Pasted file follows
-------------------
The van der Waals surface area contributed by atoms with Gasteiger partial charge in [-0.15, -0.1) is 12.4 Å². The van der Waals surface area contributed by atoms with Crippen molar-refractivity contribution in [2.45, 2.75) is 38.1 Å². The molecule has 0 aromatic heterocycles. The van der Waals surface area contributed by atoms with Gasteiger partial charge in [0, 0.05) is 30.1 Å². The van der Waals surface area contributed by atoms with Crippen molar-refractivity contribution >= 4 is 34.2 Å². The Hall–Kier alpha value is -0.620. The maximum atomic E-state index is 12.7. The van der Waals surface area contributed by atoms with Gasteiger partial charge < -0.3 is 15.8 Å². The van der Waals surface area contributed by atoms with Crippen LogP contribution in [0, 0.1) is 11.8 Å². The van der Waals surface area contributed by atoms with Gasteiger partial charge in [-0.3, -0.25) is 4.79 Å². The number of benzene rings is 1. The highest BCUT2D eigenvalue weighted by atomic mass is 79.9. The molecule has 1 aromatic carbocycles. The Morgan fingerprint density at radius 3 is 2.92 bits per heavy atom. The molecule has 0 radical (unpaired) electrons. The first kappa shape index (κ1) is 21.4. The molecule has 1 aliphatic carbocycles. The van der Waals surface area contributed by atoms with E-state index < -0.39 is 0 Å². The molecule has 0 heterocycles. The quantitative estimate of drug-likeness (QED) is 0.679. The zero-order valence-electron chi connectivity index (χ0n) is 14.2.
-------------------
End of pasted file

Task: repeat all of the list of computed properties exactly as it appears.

The van der Waals surface area contributed by atoms with Gasteiger partial charge in [-0.15, -0.1) is 12.4 Å². The van der Waals surface area contributed by atoms with Crippen molar-refractivity contribution in [2.45, 2.75) is 38.1 Å². The molecule has 0 aromatic heterocycles. The van der Waals surface area contributed by atoms with Gasteiger partial charge in [0, 0.05) is 30.1 Å². The van der Waals surface area contributed by atoms with Crippen molar-refractivity contribution >= 4 is 34.2 Å². The Hall–Kier alpha value is -0.620. The maximum atomic E-state index is 12.7. The van der Waals surface area contributed by atoms with Gasteiger partial charge < -0.3 is 15.8 Å². The van der Waals surface area contributed by atoms with Crippen LogP contribution in [0, 0.1) is 11.8 Å². The van der Waals surface area contributed by atoms with Gasteiger partial charge in [-0.3, -0.25) is 4.79 Å². The number of benzene rings is 1. The highest BCUT2D eigenvalue weighted by atomic mass is 79.9. The molecule has 1 aromatic carbocycles. The Morgan fingerprint density at radius 3 is 2.92 bits per heavy atom. The molecule has 0 radical (unpaired) electrons. The first kappa shape index (κ1) is 21.4. The molecule has 1 aliphatic carbocycles. The van der Waals surface area contributed by atoms with E-state index < -0.39 is 0 Å². The molecule has 0 heterocycles. The quantitative estimate of drug-likeness (QED) is 0.679. The zero-order valence-electron chi connectivity index (χ0n) is 14.2.